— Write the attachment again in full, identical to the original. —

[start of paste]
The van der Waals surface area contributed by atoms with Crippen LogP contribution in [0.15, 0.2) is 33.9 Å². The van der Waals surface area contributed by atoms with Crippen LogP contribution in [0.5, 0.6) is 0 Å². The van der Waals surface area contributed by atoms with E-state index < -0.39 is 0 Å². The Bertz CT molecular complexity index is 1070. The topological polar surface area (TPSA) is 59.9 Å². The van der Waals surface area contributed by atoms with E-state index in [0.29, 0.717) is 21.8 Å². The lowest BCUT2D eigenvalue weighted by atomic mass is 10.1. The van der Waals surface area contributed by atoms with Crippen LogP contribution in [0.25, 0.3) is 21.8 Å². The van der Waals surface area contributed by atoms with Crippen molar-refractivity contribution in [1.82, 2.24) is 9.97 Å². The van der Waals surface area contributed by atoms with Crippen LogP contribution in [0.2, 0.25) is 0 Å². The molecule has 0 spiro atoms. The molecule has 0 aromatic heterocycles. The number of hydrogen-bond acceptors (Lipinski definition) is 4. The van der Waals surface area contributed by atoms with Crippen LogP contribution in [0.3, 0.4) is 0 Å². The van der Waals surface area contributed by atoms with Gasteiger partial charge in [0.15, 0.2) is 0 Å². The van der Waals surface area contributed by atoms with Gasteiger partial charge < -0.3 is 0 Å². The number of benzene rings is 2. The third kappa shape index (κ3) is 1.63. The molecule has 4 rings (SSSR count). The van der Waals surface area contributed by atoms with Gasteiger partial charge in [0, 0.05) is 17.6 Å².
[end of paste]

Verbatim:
The van der Waals surface area contributed by atoms with Crippen LogP contribution in [0.15, 0.2) is 33.9 Å². The van der Waals surface area contributed by atoms with Crippen LogP contribution in [0.5, 0.6) is 0 Å². The van der Waals surface area contributed by atoms with E-state index < -0.39 is 0 Å². The Bertz CT molecular complexity index is 1070. The topological polar surface area (TPSA) is 59.9 Å². The van der Waals surface area contributed by atoms with E-state index in [0.29, 0.717) is 21.8 Å². The lowest BCUT2D eigenvalue weighted by atomic mass is 10.1. The van der Waals surface area contributed by atoms with Crippen LogP contribution in [0.25, 0.3) is 21.8 Å². The van der Waals surface area contributed by atoms with Crippen molar-refractivity contribution in [1.82, 2.24) is 9.97 Å². The van der Waals surface area contributed by atoms with Crippen LogP contribution in [0.2, 0.25) is 0 Å². The molecule has 0 spiro atoms. The molecule has 0 aromatic heterocycles. The number of hydrogen-bond acceptors (Lipinski definition) is 4. The van der Waals surface area contributed by atoms with Crippen LogP contribution in [0.3, 0.4) is 0 Å². The van der Waals surface area contributed by atoms with Gasteiger partial charge in [0.15, 0.2) is 0 Å². The van der Waals surface area contributed by atoms with Gasteiger partial charge < -0.3 is 0 Å². The number of benzene rings is 2. The third kappa shape index (κ3) is 1.63. The molecule has 4 rings (SSSR count). The van der Waals surface area contributed by atoms with Gasteiger partial charge in [0, 0.05) is 17.6 Å².